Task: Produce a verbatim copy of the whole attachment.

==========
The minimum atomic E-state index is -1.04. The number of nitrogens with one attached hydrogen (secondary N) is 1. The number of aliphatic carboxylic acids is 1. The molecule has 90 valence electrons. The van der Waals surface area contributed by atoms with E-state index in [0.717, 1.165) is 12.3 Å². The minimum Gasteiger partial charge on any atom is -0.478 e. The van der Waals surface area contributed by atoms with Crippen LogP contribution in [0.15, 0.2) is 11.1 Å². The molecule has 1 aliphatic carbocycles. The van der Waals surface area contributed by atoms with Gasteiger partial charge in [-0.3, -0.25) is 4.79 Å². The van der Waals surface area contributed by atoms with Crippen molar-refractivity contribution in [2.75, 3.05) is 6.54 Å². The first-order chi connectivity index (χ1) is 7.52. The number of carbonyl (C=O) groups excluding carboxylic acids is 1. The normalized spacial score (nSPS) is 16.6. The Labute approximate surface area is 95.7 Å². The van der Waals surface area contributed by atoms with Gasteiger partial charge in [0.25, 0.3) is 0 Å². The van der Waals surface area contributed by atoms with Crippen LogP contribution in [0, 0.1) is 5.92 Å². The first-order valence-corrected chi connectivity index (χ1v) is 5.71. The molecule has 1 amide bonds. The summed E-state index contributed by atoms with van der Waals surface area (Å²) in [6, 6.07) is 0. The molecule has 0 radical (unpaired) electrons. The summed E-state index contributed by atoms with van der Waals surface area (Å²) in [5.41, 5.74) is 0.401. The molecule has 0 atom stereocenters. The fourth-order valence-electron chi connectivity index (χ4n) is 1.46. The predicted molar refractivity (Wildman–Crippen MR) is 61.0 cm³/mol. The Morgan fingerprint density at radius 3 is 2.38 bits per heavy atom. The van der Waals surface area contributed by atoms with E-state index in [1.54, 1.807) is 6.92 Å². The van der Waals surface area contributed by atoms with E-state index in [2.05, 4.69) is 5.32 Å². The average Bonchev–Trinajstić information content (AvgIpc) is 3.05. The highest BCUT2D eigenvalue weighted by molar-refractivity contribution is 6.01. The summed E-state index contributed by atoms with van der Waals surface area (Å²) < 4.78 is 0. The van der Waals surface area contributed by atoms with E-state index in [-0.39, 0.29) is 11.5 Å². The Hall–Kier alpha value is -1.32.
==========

The minimum atomic E-state index is -1.04. The number of nitrogens with one attached hydrogen (secondary N) is 1. The number of aliphatic carboxylic acids is 1. The molecule has 90 valence electrons. The van der Waals surface area contributed by atoms with E-state index in [0.717, 1.165) is 12.3 Å². The minimum Gasteiger partial charge on any atom is -0.478 e. The van der Waals surface area contributed by atoms with Crippen LogP contribution in [0.15, 0.2) is 11.1 Å². The molecule has 1 aliphatic carbocycles. The van der Waals surface area contributed by atoms with Gasteiger partial charge in [-0.3, -0.25) is 4.79 Å². The van der Waals surface area contributed by atoms with Crippen molar-refractivity contribution in [2.75, 3.05) is 6.54 Å². The first-order chi connectivity index (χ1) is 7.52. The number of carbonyl (C=O) groups excluding carboxylic acids is 1. The normalized spacial score (nSPS) is 16.6. The Labute approximate surface area is 95.7 Å². The van der Waals surface area contributed by atoms with Gasteiger partial charge in [0.25, 0.3) is 0 Å². The van der Waals surface area contributed by atoms with Crippen LogP contribution in [0, 0.1) is 5.92 Å². The first-order valence-corrected chi connectivity index (χ1v) is 5.71. The molecule has 1 amide bonds. The summed E-state index contributed by atoms with van der Waals surface area (Å²) in [6, 6.07) is 0. The molecule has 0 radical (unpaired) electrons. The summed E-state index contributed by atoms with van der Waals surface area (Å²) in [5.41, 5.74) is 0.401. The molecule has 0 atom stereocenters. The fourth-order valence-electron chi connectivity index (χ4n) is 1.46. The predicted molar refractivity (Wildman–Crippen MR) is 61.0 cm³/mol. The Morgan fingerprint density at radius 3 is 2.38 bits per heavy atom. The van der Waals surface area contributed by atoms with E-state index in [1.54, 1.807) is 6.92 Å². The van der Waals surface area contributed by atoms with E-state index in [2.05, 4.69) is 5.32 Å². The average Bonchev–Trinajstić information content (AvgIpc) is 3.05. The highest BCUT2D eigenvalue weighted by molar-refractivity contribution is 6.01. The summed E-state index contributed by atoms with van der Waals surface area (Å²) < 4.78 is 0. The van der Waals surface area contributed by atoms with E-state index in [-0.39, 0.29) is 11.5 Å². The Hall–Kier alpha value is -1.32.